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Sorsogon Delicacies: Kuyog, Hinagom, Binut-ong, and Kinagang
The questions most asked by Tutubi to locals of various places he's visited try to uncover a place's native delicacies and specialties, where to find them and how to make them.
This time, he has yet to ask the question to his hosts in Gubat, Sorsogon and yet his question have been answered when they served him two of Gubat's delicacies that turned his ordinary lunch into a Gubat food trip.
First, besides usual dishes known to Tutubi, was a serving a fried small fish, locally called kuyog or cuyog, probably some sort of anchovy, whose taste reminds Tutubi of bangayngay of his childhood in Paete, Laguna. One of his hosts cautioned though that catching the kuyog fish, still small fries, is illegal but people are so fond of the fish they continue to catch them. Fermented kuyog fish is usually paired with cooked pili fruits as side dishes/appetizers/dips.
crispy fried kuyog.cuyog fish
Tutubi's host narrated how the side dish of cooked pili fruit and cuyog is made from boiled ripe pili fruit. The dark skin of the boiled pili fruit is peeled off and the dipped in fermented cuyog sauce, similar to bagoong, accentuated with a dash of calamansi juice. The pungent flavor of the pili combined with the sour and salty kuyog sauce is heavenly to the locals (peninsular Bicolanos and even those from Catanduanes) but is an acquired taste for others. It's very popularly paired with angol fish in coconut milk.
Next was a serving of brown cake made of rice called Hinagum (or hinagom). The rice dessert is also popular in nearby Samar Island, home of the Warays, where the Bicol Peninsula is separated by San Bernandino Strait. Hinagom recipe is simple, it's made from freshly harvested rice that's pounded, roasted in a pan, then pounded again in a mortar mixed with coconut meat and sugar before wrapping in leaves. It tastes quite similar to espasol of Laguna.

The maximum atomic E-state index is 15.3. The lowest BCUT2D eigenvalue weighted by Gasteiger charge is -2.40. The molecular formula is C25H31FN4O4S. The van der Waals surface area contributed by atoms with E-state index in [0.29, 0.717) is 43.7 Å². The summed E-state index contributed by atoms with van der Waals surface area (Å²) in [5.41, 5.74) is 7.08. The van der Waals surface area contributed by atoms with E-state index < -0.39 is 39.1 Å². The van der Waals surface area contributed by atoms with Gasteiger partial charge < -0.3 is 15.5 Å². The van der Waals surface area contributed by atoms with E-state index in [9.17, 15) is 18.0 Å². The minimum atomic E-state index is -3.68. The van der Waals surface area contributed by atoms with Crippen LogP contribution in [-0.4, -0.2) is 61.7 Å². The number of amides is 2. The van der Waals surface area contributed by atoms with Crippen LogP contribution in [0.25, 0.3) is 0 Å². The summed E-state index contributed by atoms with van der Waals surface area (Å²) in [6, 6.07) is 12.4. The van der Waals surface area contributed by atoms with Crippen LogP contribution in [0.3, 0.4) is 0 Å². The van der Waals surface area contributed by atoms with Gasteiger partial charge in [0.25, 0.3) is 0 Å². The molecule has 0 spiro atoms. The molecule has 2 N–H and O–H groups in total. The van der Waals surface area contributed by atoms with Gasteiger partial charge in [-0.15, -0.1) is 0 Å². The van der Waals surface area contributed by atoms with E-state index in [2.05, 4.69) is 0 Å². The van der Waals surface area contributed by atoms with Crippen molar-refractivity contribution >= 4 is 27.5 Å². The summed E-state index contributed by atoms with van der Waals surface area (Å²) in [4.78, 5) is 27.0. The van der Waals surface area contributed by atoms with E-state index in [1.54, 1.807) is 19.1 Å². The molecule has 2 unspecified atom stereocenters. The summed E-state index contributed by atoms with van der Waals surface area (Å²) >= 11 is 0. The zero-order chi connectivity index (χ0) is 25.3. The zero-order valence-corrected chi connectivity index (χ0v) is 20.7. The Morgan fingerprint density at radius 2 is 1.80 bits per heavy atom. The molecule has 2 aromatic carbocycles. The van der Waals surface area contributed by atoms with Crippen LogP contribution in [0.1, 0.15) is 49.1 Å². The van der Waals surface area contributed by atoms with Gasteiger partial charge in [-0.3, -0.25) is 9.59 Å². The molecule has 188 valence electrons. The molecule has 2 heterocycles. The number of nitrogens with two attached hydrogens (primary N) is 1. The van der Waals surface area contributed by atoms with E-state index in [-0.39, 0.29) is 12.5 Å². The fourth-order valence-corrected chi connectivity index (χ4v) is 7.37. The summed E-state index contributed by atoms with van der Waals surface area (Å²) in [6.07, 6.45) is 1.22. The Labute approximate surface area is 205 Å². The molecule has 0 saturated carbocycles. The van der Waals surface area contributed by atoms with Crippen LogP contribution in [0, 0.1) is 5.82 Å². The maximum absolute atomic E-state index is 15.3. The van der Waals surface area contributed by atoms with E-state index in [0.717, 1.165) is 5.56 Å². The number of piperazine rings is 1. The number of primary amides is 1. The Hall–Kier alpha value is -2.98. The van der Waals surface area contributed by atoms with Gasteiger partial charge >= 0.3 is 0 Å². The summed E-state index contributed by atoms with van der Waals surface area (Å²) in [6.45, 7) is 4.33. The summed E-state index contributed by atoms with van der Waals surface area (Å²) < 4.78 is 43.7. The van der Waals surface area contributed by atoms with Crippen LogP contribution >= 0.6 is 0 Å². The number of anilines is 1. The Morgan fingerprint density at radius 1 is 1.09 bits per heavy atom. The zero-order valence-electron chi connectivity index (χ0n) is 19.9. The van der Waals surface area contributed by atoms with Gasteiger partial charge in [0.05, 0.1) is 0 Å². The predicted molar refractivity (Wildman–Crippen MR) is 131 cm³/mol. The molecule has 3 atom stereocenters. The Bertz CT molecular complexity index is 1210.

home-made hinagom served to Tutubi by his gracious hosts
Other Gubat delicacies that can be tried there for a Gubat food trip is binut-ong, a simple recipe of glutinous rice mixed with coconut milk and anise seeds, wrapped in banana leaves and boiled over low fire for about an hour and a half.
The timitim, is some sort of cassava cake made from grated cassava, coconut milk, sugar, vanilla, and pili nuts. The video below, a clip fro m ABS-CBN travel show "Trip na Trip" where they demonstrated how to make the various Gubat, Sorsogon delicacies (shot at Veramaris Resort).
Kinagang, a unique Gubat delicacy made of crayfish. How to make kinagang: remove the shell of the crayfish, mash the meat and mix with strips of coconut meat and leaves of herba buena (a mint variety). Wrap the mixture in higikhik leaves (it's one of the secret of the delicacy or else it will taste differently) then steam.
Too bad, Tutubi wasn't able to taste timitim, binut-ong and kinagang but he hopes to be back in Gubat, Sorsogon someday for this
The worst part about Tutubi's stay in Gubat, Sorsogon was that there's really no restaurant where you can sample their gastronomic treats and culinary treasures except from the home of a Gubatnon. People of Gubat, like most other Filipinos, should really showcase their own native delicacies and unique cuisine as well as develop various tourist attractions to improve tourism in their town.
Most people still think Gubat, is a forest, as the name in Filipino means, but Gubat is actually a progressive town in Sorsogon, now with an ATM of her own by Gubat St. Anthony Cooperative (GSAC), and a lovely Rizal beach that can be developed as a surfing, skimboarding, kitesurfing/kiteboarding, and windsurfing beach if the locals and government officials get their acts together.
Combine culinary treasures with natural attractions and pride of place and you'll have a tourism success story!